The new notional proposal contemplates similar training activities that are already currently conducted on the island of Tinian but with an eye towards training for the future that is significantly less impactful and harmful to the environment and the way of life for the people of Tinian than the 2015 proposal. (see: https://governor.gov.mp/news/pagan-out-no-high-caliber-live-fire-on-tinian/)

A substantially revised version of the CJMT is anticipated in 2023 or 2024, post a Section 902 process anticipated in the near term. The revised project is expected to incorporate commitments made in response to the 2015 Draft EIS and the 2016 Section 902 process.

Additional information about the CJMT can be found here.

As proposed in 2015, the CJMT project would involve significant live-fire training activities on Tinian and Pagan

Project Effects

Effects Identified as Potentially Significant in EIS

Land use conflicts; terrestrial wildlife and habitats; loss of prime farmlands and soils; aircraft noise; airspace changes; loss of public access; cultural resources; visual and scenic resources; essential fish habitat, corals, and reef habitats; community and social services.

Additional Areas of Concern

Inconsistency with Covenant; failure to propose mitigation for significant impacts; failure to identify and evaluate all project components; failure to evaluate reasonable alternatives; amphibious landings and exercises; insufficient public engagement.

Timeline of activities

The following timeline pinpoints important milestones for U.S. military operations and proposals in the CNMI. As shown, the U.S. military has been a part of CNMI culture and economy for many decades.


The Covenant establishing the CNMI as a U.S. Commonwealth was signed by negotiators on February 15, 1975. Section 803 required that a separate Technical Agreement Regarding Use of Land To Be Leased by the United States in the Northern Mariana Islands be executed simultaneously with the Covenant.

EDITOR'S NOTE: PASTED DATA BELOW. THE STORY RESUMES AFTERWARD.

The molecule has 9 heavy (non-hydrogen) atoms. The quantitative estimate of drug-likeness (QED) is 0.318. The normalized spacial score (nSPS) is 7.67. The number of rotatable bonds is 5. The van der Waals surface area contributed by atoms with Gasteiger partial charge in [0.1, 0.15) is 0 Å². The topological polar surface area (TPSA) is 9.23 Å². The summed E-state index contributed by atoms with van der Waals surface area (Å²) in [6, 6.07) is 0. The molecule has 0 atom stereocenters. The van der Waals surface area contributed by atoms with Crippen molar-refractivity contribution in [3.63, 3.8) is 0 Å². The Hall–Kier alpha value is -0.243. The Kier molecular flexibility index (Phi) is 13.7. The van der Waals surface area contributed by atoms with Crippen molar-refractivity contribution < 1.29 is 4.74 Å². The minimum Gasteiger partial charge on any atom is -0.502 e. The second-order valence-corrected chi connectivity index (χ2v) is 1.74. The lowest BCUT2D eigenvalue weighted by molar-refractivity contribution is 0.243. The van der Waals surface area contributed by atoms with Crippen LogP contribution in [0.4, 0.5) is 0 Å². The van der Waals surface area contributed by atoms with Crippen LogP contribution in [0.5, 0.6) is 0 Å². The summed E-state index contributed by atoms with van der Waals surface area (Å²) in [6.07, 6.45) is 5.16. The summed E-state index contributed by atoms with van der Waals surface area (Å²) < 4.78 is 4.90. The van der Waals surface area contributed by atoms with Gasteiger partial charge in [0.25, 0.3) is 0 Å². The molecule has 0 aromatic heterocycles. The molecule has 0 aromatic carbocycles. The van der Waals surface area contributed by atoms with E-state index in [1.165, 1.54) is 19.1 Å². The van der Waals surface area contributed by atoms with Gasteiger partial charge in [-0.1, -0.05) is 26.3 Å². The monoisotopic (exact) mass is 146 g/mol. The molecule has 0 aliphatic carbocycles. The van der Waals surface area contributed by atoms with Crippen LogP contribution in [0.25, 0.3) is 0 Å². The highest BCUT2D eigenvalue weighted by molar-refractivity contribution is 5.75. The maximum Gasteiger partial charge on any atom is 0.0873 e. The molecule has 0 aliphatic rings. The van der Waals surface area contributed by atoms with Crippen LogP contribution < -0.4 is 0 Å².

U.S. Department of Defense, Military Training in the Marianas Final Environmental Impact Statement and Record of Decision (June 1999)


Joint Region Marianas (JRM) was established in accordance with congressional legislation implementing the recommendations of the 2005 Base Realignment and Closure Commission.


Mariana Islands Range Complex Final Environmental Impact Statement/Overseas Environmental Impact Statement, published May 2010.

The Quadrennial Defense Review (QDR) evaluated global U.S. military strategy and priorities (Department of Defense 2010, CNMIJointMilitaryTrainingEIS.com), and called for development of additional training capabilities for unit, combined, and joint forces in the Western Pacific.

Guam and CNMI Military Relocation Final Environmental Impact Statement: Relocating Marines from Okinawa, Visiting Aircraft Carrier Berthing, and Army Air and Missile Defense Task Force Volume 3, published in July 2010


Training Needs Assessment: An Assessment of Current Training Ranges and Supporting Facilities in the U.S. Pacific Command Area of Responsibility (hereafter the “Assessment”) identified and validated unfilled training requirements for units/commands in the U.S. Pacific Command Area of Responsibility (Department of the , 2013, CNMIJointMilitaryTrainingEIS.com.


Mariana Islands Range Complex Airspace Environmental Assessment/Overseas Environmental Assessment, published in June 2013.


The 2014 QDR confirmed the U.S. military’s continued commitment to rebalance the Asia-Pacific region, which is increasingly central to U.S. political, economic and security interests.


Record of Decision for the Final Supplemental Environmental Impact Statement for Guam and Commonwealth of the Northern Mariana Islands Military Relocation


U.S. Air Force (USAF) Tinian Divert Infrastructure Improvements Supplemental Environmental Impact Statement (SEIS)

Mariana Islands Training and Testing SEIS/Overseas EIS, published June 2020